Singler’s On/Off splits are similarly remarkable. The Thunder are averaging 114.2 points per 100 possessions when he is on the bench. That number drops all the way down to down to 101.2 points per 100 possessions when Singler is in the game.

Maybe this is just an awful slump that Singler will bust out of in the second half of the season. The Thunder have to hope so.

Although Singler will “only” make in the neighborhood of $5 million per season, and the cap is set to jump, the Thunder will still obviously need all the salary space they can muster. As we know, Kevin Durant will be an free agent this upcoming summer. Then, in July of 2017, both Russell Westbrook and Serge Ibaka will hit the open market. Will that $24 million committed to Singler come back to bite OKC?

– Tommy Beer

Omer Asik, New Orleans Pelicans

The New Orleans Pelicans’ initial mistake was trading a first-round pick to the Houston Rockets for Omer Asik, which turned into the 18th pick and ultimately forward Sam Dekker.

Asik contributed to the Pelicans’ 45-37 season, just enough wins to reach the eight seed in the Western Conference, but the frontcourt paring of All-Star Anthony Davis and Asik wasn’t nearly as dominant defensively as it should have been.

Instead of letting Asik go in free agency, the Pelicans doubled-down, giving the big man a five-year, $53 million contract.

Through 28 appearances this season, Asik has averaged a team-low 2.8 points a game.  He’s collecting 4.5 rebounds a night while playing just 16 minutes a game.

Asik is a particularly bad fit with new Pelicans head coach Alvin Gentry, who was an assistant under Mike D’Antoni in Phoenix with the Suns, which only makes the signing more perplexing – other than trying to justify the wasting of a draft pick.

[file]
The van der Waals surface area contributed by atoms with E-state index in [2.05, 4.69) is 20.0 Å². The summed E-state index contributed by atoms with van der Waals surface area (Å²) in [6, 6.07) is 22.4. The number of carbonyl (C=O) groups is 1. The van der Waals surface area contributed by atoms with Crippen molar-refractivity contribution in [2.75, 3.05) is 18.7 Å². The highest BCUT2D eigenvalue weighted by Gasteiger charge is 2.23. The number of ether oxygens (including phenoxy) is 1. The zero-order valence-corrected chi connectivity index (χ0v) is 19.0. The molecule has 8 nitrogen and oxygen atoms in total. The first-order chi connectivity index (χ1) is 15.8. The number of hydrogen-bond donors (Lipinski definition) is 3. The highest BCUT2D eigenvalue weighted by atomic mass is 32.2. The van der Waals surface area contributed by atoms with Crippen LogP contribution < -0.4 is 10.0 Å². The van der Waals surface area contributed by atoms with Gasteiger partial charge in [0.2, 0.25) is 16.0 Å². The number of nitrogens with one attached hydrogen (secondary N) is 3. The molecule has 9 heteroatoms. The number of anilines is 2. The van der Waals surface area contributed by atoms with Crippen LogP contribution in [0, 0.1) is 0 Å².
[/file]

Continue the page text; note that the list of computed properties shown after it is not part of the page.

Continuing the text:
The Pelicans (11-24) are one of the worst teams in the Western Conference and Asik, with his unnecessary long-term salary, hasn’t made enough of a contribution.

Bad fit, bad contract.

– Eric Pincus

Tyson Chandler, Phoenix Suns

By signing Tyson Chandler, the Phoenix Suns nearly landed one of the biggest free agents on the market this past summer. Shortly after inking his own deal, Chandler attended the Suns’ free agent meeting with LaMarcus Aldridge, who liked the move and admitted that his decision came down to Phoenix and San Antonio. 

While adding Chandler certainly helped the Suns’ pitch – since it showed knew that Aldridge wanted to play alongside a defensive-minded center and that they were determined to win now – Aldridge still decided to sign with the Spurs.

Now, because the Aldridge gamble didn’t pay off, the young Suns squad is stuck with a 33-year-old Chandler on a four-year contract worth $52 million.

This wouldn’t necessarily be a bad thing if Chandler was contributing at a high level, but he has struggled mightily early in his stint with the Suns. As of this writing, Chandler is averaging 5.4 points, 7.1 rebounds and .6 blocks – the worst stat line of his 15-year NBA career. 

While hindsight is 20/20, it’s not like this is a huge surprise given Chandler’s age and the fact that he has always played his best basketball in contract years and then come back down to earth shortly after.